Published March 15, 2008
I listened hard Friday morning to hear if the background music to Mayor Jay Williams' speech was Don Henley's"Heart of the Matter." In title and message, it could have been:
These times are so uncertain
There's a yearning undefined
And people filled with rage ...
And the trust and self-assurance that lead to happiness
They're the very things we kill, I guess
Pride and competition cannot fill these empty arms
And the work they put between us,
You know it doesn't keep us warm.
The mayor spoke to a chamber crowd of 200 or so folks at the "Good Morning, Youngstown" breakfast at Our Lady or Mt Carmel hall.
If you were wondering what post-Youngstown 2010 theme would come out of city hall, wonder no more. Mayor Williams made a pitch for his controversial JEDD plan Friday. To illustrate his vision, he used the heart and the human body. It was an anatomical analogy that would have had you thinking you walked in on a New England Journal of Medicine conference.
The plan -- creating a Joint Economic Development District -- targets Boardman and Austintown. In short, it puts those townships' access to Youngstown's water supply at a steeper cost — namely the creation of an income tax for areas of the township. There's a lot of detail, but the present plan, if approved, would create millions in tax revenue for the three neighbors — much of it going to Youngstown. It also would negate the income tax as bad mark against Youngstown, thereby neutralizing by one measure the competition for valley business opportunities with its two most prosperous neighbors.
It won’t be pretty. But Williams said he is unapologteic about this tool and its ability to fix Youngstown.
He said that many afflictions in the body can be traced back to an unhealthy heart, and to keep the heart healthy means to keep the entire body healthy. (He said it in more words than this.)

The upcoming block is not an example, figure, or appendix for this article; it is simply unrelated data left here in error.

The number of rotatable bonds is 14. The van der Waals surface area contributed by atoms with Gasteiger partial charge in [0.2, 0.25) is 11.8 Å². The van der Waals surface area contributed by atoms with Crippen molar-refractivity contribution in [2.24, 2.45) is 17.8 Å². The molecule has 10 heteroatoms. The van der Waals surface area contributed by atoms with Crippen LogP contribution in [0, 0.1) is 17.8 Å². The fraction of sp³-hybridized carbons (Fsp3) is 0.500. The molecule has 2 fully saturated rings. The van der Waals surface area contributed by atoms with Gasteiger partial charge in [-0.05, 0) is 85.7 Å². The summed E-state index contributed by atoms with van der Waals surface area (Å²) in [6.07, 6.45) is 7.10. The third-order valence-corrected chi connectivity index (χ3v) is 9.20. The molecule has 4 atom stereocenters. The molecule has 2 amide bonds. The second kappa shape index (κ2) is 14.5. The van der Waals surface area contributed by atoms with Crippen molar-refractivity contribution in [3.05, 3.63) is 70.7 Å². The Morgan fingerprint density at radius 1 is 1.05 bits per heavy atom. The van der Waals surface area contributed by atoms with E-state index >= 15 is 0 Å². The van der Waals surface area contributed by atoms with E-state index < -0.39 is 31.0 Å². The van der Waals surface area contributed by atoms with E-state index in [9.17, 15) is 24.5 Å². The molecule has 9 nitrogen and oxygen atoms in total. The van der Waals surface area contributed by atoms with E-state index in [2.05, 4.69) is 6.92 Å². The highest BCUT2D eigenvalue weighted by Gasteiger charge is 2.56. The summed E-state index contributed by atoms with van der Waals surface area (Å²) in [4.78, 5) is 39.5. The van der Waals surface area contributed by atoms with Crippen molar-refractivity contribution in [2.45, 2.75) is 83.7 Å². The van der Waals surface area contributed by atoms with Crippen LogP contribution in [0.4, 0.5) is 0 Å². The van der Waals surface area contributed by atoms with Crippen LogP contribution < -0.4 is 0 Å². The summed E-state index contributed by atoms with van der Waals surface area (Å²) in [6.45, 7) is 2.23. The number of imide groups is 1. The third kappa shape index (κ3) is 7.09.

And he said in the valley, Youngstown -- despite its problems, its perceptions, its issues -- is unquestionably the heart of the valley.
Youngstown has to be strong for the valley to be strong, and needs a healthy transfusion that his JEDD plan would offer, he said.
Akron, he points to, has successfully employed a JEDD with its neighboring townships. It started amid controversy, which Williams expects to happen here.
He offered the current JEDD numbers as a starting point and not the final answer. But after 30 years of doing nothing, it’s time for something.
We’ll step up our reporting on this over the next several months as the plan becomes topic No. 1 for Youngstown, Boardman and Austintown.
It’s a landscape-changing policy that will shape the valley’s next 30 years much like the collapse of steel has shaped the last 30 years.
Let's go back to Henley for a closer:
All the people in your life who've come and gone,
They let you down, you know they hurt your pride,
Better put it all behind you; cause life goes on,
You keep carrin' that anger, it'll eat you up inside.
I've been tryin' to get down to the Heart of the Matter
Because the flesh will get weak
And the ashes will scatter